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Thread: Reloading Newbie

  1. #11
    I don't stick with 'One Book' because of misprints,
    I ALWAYS check two or three books before starting to work up a new load just to make sure you stay safe...

    The 'Cheap Way' to do it is to check the websites of the component manufacturers,
    Almost all of them have FREE load data tables, and you can print what you want for specific calibers and make your own 'One Caliber' book that way...

  2.   
  3. #12
    Join Date
    Mar 2011
    Location
    Southeastern, Oklahoma
    Posts
    59
    You can also call Seirra's web site technical service by calling one of there bulletsmiths at 1.800.223.8799 you can talk any bullet, powder combo and they are expert reloaders plus they have all the bullet/reloading manuals at there service. Paul Box is one of the nicest guys I've dealt with there and has help me with some of the best bad a$$ loads I've every reloaded. I've talk to few of the other guys that are not to friendly but Paul is a great guy that is willing to help so I always ask for him.
    NRA Life Memeber, GOA, CCRKBA, SAF, OPHA, OFBA, FTA

    Chickasaw/Choctaw Indian

  4. The LEE manual is a generic compilation of information from a bunch of other manuals and doesn't specify bullet,case, or primer brand(in most cases). I use the Lyman regularly and it's worth the price. I try to keep a manual from the maker of my favorite bullet and most used powder company. I used to have just the Lyman but for the last couple of decades usually consult 2 or 3 manuals for corresponding data. If I see one manual showing a starting load at or close to another's max load or a wide disparity in velocities, I get very conservative and careful.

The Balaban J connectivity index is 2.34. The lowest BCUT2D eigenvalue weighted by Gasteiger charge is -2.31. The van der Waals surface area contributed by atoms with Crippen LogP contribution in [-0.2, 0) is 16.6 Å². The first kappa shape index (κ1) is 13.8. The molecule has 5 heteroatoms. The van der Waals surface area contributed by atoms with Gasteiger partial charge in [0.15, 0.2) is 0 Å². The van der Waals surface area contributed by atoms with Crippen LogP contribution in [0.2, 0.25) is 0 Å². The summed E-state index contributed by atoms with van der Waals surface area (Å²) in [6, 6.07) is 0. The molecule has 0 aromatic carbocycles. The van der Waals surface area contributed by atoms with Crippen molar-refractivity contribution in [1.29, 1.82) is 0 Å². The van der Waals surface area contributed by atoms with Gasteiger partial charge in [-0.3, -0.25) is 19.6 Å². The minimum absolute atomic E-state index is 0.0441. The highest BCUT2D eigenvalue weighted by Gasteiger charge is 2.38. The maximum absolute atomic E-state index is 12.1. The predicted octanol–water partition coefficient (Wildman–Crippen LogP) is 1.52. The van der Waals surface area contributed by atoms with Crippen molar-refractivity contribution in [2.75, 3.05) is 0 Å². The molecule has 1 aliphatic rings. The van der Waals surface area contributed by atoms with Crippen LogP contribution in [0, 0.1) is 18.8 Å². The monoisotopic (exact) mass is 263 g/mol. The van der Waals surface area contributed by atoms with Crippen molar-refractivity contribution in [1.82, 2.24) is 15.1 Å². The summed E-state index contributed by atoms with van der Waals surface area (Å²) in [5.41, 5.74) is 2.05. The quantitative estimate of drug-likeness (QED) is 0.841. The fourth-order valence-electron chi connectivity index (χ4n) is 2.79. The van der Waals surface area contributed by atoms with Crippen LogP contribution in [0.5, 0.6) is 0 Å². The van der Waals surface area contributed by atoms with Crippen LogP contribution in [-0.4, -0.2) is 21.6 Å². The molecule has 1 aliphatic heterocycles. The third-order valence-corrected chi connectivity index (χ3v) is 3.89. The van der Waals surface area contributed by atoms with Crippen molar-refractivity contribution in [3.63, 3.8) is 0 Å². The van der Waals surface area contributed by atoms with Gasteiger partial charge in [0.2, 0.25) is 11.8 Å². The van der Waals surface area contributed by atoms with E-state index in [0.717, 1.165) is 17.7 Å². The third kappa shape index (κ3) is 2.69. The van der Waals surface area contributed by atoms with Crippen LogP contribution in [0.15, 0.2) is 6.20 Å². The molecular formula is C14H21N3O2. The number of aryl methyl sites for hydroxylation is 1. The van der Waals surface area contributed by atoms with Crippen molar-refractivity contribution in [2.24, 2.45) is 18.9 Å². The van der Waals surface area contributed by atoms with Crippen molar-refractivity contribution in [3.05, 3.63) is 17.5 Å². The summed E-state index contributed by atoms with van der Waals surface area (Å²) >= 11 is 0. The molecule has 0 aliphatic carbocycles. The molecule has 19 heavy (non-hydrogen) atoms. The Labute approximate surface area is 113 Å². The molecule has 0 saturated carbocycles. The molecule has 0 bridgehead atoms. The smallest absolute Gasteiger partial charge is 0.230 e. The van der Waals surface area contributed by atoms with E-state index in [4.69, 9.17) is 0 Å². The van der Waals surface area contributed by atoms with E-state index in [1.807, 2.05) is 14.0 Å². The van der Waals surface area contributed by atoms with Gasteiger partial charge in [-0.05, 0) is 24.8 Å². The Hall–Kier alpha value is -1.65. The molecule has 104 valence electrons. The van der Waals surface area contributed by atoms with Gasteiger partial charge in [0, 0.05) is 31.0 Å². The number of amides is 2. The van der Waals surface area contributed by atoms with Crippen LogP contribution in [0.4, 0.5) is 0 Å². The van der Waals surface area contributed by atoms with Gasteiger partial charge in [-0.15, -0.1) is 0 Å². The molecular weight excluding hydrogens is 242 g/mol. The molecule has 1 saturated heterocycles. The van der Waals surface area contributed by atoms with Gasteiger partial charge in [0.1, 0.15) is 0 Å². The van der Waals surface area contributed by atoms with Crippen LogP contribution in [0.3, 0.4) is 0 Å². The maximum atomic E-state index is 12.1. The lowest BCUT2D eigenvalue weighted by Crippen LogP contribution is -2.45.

5. #14
    Start with the Lyman manual. Then work towards more specific manuals once you develop favorite bullets, powders, etc, and want to fine tune your loads.

    Keep records of everything you do! Be meticulous.

    The nickel cases are fine to reload, just watch for the plating to start rubbing off. This will usually occur at the pressure band first. Discard them when you see brass, because the nickel CAN build up in your dies and lead to a stuck case. Much less likely with carbide dies.

    Good luck. Go slow. Read everything, follow the recipes to the letter. Be safe.

  6. #15
    Another good place to get loading data is on line at the individual bullet manufacturers websites. I am a newbie to reloading as you are. My wife downloaded a ton of info from www.data.hodgdon.com
    Hope this helps.
    kerstingm, NRA Member, CCW Permit,CZ 75B, CZ 75PCR compact, Kimber Ultra Aegis II 9mm, Kimber Ultra Raptor 45, Beretta Px4 Storm 9mm S/C, Sig P229, Ruger Super Redhawk 44 Mag, Taurus PT1911, DPMS AR15, Mossberg 930 SPX 12 Gauge, Beretta AL 390 12 Gauge

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